> Event: Interview of Matthew Levitt

> Date: October 28, 2003

> Classification: Unclassified

> Prepared by: Yoel Tobin & Dan Byman

> Team numbers: 1 and 3

> Location: K Street, Conference Room

> Participant: Matthew Levitt, Senior Fellow in Terrorism Studies at
> the
> Washington Institute for Near East Policy

> Participants - Commission: Dan Byman & Yoel Tobin

> Background

> Mr. Levitt is currently at the Washington Institute for Near

1
Policy. Before
that, he served as a counterterrorism analyst at the FBI from
November 1998
> through November 2001. At the FBI, he focused primarily on
> Palestinian
> terrorist groups, but also worked on issues relating to Osama bin
> Laden and Al
> Qaeda.

> Combating Terrorist Financing
>
> Mr. Levitt commented on the efforts by the United States
> Government (USG) to
> combat terrorist financing. He said that the USG has "a far way
> to go, "
> although the situation has improved somewhat since 9/11.
>
> Mr. Levitt said that there should be no distinction between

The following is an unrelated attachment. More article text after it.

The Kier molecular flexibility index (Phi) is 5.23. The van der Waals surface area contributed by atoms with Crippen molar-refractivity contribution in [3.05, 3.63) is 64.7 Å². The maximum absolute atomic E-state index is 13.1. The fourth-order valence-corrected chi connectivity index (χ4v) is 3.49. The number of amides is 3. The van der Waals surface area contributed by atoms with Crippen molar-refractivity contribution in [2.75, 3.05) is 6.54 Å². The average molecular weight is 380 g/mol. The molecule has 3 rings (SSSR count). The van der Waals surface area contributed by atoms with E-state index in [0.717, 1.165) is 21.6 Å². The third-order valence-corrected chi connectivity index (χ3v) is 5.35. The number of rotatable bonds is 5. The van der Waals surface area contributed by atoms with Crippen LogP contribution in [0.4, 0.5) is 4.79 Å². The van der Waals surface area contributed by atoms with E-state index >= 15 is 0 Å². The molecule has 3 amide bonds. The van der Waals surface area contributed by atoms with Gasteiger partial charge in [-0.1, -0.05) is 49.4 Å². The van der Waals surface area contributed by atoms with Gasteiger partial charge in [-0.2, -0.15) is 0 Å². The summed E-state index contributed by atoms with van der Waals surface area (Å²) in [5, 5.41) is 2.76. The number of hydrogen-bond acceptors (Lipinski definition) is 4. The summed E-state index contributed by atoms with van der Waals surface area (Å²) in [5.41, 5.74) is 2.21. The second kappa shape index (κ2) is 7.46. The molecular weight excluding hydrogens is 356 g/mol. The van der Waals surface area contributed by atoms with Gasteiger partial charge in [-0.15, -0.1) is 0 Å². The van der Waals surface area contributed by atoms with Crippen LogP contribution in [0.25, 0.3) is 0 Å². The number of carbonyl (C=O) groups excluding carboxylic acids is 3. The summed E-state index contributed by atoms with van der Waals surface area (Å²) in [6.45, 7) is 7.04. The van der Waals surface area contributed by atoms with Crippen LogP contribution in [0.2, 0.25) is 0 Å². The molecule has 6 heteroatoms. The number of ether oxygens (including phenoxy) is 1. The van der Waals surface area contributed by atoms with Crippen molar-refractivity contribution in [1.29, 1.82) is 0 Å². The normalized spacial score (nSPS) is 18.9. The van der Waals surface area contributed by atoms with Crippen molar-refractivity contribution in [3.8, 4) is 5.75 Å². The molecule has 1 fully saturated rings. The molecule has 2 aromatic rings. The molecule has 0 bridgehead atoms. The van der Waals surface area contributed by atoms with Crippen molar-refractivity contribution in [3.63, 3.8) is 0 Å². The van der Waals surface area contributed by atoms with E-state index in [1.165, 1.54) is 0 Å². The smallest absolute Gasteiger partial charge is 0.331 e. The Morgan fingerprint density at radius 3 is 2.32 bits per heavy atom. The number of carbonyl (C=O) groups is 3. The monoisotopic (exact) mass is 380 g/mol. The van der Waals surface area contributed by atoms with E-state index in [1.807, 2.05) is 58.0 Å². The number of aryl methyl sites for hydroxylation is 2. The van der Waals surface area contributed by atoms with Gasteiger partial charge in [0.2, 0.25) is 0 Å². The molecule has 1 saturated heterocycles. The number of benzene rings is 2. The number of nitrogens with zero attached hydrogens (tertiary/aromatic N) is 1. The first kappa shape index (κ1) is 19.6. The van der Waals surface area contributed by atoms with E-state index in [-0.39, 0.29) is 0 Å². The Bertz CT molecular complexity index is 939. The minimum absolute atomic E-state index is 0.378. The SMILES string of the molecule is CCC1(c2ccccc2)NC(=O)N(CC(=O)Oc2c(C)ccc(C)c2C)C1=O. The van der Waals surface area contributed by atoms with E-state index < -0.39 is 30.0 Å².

> material supporters
> of terrorism and those who pull the trigger or activate the bomb,
> i.e., there
> are all equally culpable.
>
> Mr. Levitt was critical of the FBI in several respects. He said
> disapprovingly
> that before 9/11 DOJ and FBI management would only prosecute
> persons who gave
> money to terrorist groups if there was proof that the donor
> knowingly intended
> to finance a terrorist attack. He also stated that the FBI is
> poorly organized
> and that for bureaucratic reasons it insists on pigeonholing cases
> into
> discreet categories by terrorist group, when in fact the
> boundaries between
> groups are often fluid. In addition, he asserted that the FBI
> sometimes
> withheld relevant information from its analysts, and that there
> was a dearth of
> strategic analysis because good analysts were often pulled into
> operational
> units. During crisis periods, senior analysts were sometimes
> assigned
> secretarial duties because managers were reluctant to ask
> secretaries to work
> late at night. He believes that many of these problems persist
today.
>